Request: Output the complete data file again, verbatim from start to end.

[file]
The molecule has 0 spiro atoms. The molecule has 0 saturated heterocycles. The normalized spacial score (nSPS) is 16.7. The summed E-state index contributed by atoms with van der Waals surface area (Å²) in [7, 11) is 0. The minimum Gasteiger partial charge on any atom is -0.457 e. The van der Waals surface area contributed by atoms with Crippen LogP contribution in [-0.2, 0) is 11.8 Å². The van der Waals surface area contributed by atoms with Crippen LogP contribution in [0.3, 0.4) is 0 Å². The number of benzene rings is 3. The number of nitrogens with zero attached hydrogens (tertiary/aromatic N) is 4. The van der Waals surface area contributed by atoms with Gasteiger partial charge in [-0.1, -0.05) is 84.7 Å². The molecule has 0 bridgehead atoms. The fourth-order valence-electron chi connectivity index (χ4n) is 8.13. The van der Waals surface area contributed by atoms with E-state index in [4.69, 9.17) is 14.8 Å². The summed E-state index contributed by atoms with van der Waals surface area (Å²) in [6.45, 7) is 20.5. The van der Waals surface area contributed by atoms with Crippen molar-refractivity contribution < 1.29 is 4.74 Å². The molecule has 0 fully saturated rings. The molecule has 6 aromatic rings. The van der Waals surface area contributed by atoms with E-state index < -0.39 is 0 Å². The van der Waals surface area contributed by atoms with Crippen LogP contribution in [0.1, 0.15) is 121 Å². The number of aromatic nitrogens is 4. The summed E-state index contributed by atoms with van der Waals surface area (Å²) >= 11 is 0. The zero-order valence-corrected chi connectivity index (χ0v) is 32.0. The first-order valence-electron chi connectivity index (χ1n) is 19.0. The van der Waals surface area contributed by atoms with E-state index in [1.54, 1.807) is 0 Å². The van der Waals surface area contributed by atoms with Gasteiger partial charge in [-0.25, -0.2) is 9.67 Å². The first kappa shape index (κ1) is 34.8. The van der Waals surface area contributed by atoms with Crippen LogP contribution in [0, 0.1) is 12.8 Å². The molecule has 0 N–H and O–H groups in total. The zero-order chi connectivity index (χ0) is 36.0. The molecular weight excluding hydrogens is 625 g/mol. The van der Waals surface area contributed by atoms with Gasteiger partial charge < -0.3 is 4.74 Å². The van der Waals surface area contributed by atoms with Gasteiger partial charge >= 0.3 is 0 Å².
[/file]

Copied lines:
The molecule has 0 spiro atoms. The molecule has 0 saturated heterocycles. The normalized spacial score (nSPS) is 16.7. The summed E-state index contributed by atoms with van der Waals surface area (Å²) in [7, 11) is 0. The minimum Gasteiger partial charge on any atom is -0.457 e. The van der Waals surface area contributed by atoms with Crippen LogP contribution in [-0.2, 0) is 11.8 Å². The van der Waals surface area contributed by atoms with Crippen LogP contribution in [0.3, 0.4) is 0 Å². The number of benzene rings is 3. The number of nitrogens with zero attached hydrogens (tertiary/aromatic N) is 4. The van der Waals surface area contributed by atoms with Gasteiger partial charge in [-0.1, -0.05) is 84.7 Å². The molecule has 0 bridgehead atoms. The fourth-order valence-electron chi connectivity index (χ4n) is 8.13. The van der Waals surface area contributed by atoms with E-state index in [4.69, 9.17) is 14.8 Å². The summed E-state index contributed by atoms with van der Waals surface area (Å²) in [6.45, 7) is 20.5. The van der Waals surface area contributed by atoms with Crippen molar-refractivity contribution < 1.29 is 4.74 Å². The molecule has 0 fully saturated rings. The molecule has 6 aromatic rings. The van der Waals surface area contributed by atoms with E-state index < -0.39 is 0 Å². The van der Waals surface area contributed by atoms with Crippen LogP contribution in [0.1, 0.15) is 121 Å². The number of aromatic nitrogens is 4. The summed E-state index contributed by atoms with van der Waals surface area (Å²) >= 11 is 0. The zero-order valence-corrected chi connectivity index (χ0v) is 32.0. The first-order valence-electron chi connectivity index (χ1n) is 19.0. The van der Waals surface area contributed by atoms with E-state index in [1.54, 1.807) is 0 Å². The van der Waals surface area contributed by atoms with Gasteiger partial charge in [-0.25, -0.2) is 9.67 Å². The first kappa shape index (κ1) is 34.8. The van der Waals surface area contributed by atoms with Crippen LogP contribution in [0, 0.1) is 12.8 Å². The molecule has 0 N–H and O–H groups in total. The zero-order chi connectivity index (χ0) is 36.0. The molecular weight excluding hydrogens is 625 g/mol. The van der Waals surface area contributed by atoms with Gasteiger partial charge < -0.3 is 4.74 Å². The van der Waals surface area contributed by atoms with Gasteiger partial charge >= 0.3 is 0 Å².